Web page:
Research Areas and Related Programs
The marine research programs at the Gulf Coast Research Laboratory are multidisciplinary and applications-oriented.
Marine AquacultureMarine aquaculture is devoted to developing technologies for environmentally sustainable approaches to marine aquaculture and marine stock enhancement.
- Aquaculture of Cobia, Rachycentron canadum, in Closed Systems. Researchers are experimenting with rearing this large marine fish in indoor aquaculture systems. Jeffrey M. Lotz, Ph.D.
- Marine Shrimp Aquaculture. The Gulf Coast Research Laboratory has developed a leadership role in closed-system water-reuse shrimp culture and reproduction research and has transferred aspects of that technology for use in commercial seed production facilities. Jeffrey M. Lotz, Ph.D.
- Red Snapper Aquaculture. Stock enhancement research and development is underway to augment and increase the options of state and federal fisheries managers as well as to develop a commercial aquaculture industry. Jeffrey M. Lotz, Ph.D.
- Spotted Seatrout Culture. Methods are under development to acquire, maintain and spawn broodstock of spotted seatrout in order to facilitate production, rearing, tagging, releasing and assessing of juveniles in a pilot stocking program. Reginald B. Blaylock, Ph.D.
- Striped Bass Restoration Program. Striped bass have been reared to fingerling size in intensive culture systems and released in coastal tributaries since 1969 in an ongoing effort to restore the decimated population. Larry Nicholson, M.S.
Marine BiodiversityMarine biodiversity describes and classifies aquatic species and determining their life history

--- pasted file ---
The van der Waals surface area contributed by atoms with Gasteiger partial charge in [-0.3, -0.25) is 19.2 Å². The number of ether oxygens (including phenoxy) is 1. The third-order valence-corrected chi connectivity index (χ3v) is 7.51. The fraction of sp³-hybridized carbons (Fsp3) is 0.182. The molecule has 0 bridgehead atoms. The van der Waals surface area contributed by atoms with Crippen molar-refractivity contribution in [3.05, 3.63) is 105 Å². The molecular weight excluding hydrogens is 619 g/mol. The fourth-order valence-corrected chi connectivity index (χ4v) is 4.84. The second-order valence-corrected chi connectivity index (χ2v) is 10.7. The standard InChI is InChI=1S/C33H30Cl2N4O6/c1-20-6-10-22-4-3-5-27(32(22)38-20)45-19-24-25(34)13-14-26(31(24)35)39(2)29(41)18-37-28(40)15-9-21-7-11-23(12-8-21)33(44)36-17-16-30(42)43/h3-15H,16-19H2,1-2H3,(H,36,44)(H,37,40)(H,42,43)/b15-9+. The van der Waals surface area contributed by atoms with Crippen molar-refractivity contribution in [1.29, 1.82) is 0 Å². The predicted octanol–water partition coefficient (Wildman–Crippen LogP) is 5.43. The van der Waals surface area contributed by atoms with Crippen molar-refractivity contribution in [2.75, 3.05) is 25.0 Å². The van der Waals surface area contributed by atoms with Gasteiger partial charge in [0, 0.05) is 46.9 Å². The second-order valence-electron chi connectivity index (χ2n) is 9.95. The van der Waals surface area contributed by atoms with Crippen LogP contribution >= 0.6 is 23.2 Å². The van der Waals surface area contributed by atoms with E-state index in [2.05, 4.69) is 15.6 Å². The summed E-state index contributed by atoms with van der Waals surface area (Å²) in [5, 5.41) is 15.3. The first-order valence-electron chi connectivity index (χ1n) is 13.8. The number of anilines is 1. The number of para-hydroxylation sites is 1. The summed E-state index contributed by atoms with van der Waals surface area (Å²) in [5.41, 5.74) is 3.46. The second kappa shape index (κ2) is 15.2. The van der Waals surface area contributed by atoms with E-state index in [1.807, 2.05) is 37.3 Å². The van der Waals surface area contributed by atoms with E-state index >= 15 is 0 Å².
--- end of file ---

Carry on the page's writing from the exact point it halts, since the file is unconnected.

- Marine research programs to be listed.
Marine EcologyMarine ecology assesses and predicts changes in marine and coastal ecosystems
- Utilizing passive acoustics to understand spotted seatrout spawning site selection.
Gulf Coast Research Laboratory scientists are currently identifying essential habitats for spotted seatrout, Cynoscion nebulosus, in Mississippi coastal waters. The work uses passive acoustic techniques to identify and map spotted seatrout spawning habitat in two Mississippi estuaries: Grand Bay (an undeveloped bay included in the National Estuarine Research Reserve) and Biloxi Bay (a heavily impacted bay).
- Regional Native Plant Nursery for Habitat Restoration. Gulf Coast Research Laboratory botanists are experimenting with growing saltmarsh plants from the seeds of native Mississippi plants. The goal is to develop procedures for producing plants that are native to Mississippi and that will be readily available for use in restoration projects in Mississippi coastal wetlands. Patrick D. Biber, Ph.D.
- Seagrass Indicators Development. Software applications are under development for predictive indicators of the health of submerged aquatic vegetation for management purposes. Patrick D. Biber, Ph.D.
- Whale Sharks in the Northern Gulf of Mexico. Gulf Coast Research Laboratory scientists are currently investigating the seasonal distribution, abundance, movement patterns and habitat requirements of whale sharks in the northern Gulf of Mexico. The goal of this research is to answer basic questions pertaining to whale shark biology and ecology and provide information to enhance the conservation of this species, the largest fish in the world. Jill Hendon
Landscape ecology examines ecosystem dynamics and spatial variation under disturbances such as hurricanes, oil spills, land cover/land use changes, and climate change. Wei Wu, Ph.D.
- Redistribution and loss of coastal wetlands under accelerated sea level rise, climate change and upland land use / land cover change
- Implications of coastal wetland change for ecosystem services and economic values
- Upland land use / land cover change and its impact on coastal processes
- Storm surge simulation
- Coastal resilience and vulnerability to hurricanes
- Water, carbon and nitrogen cycling at coastal forests and high-elevation forests under climate change and atmospheric deposition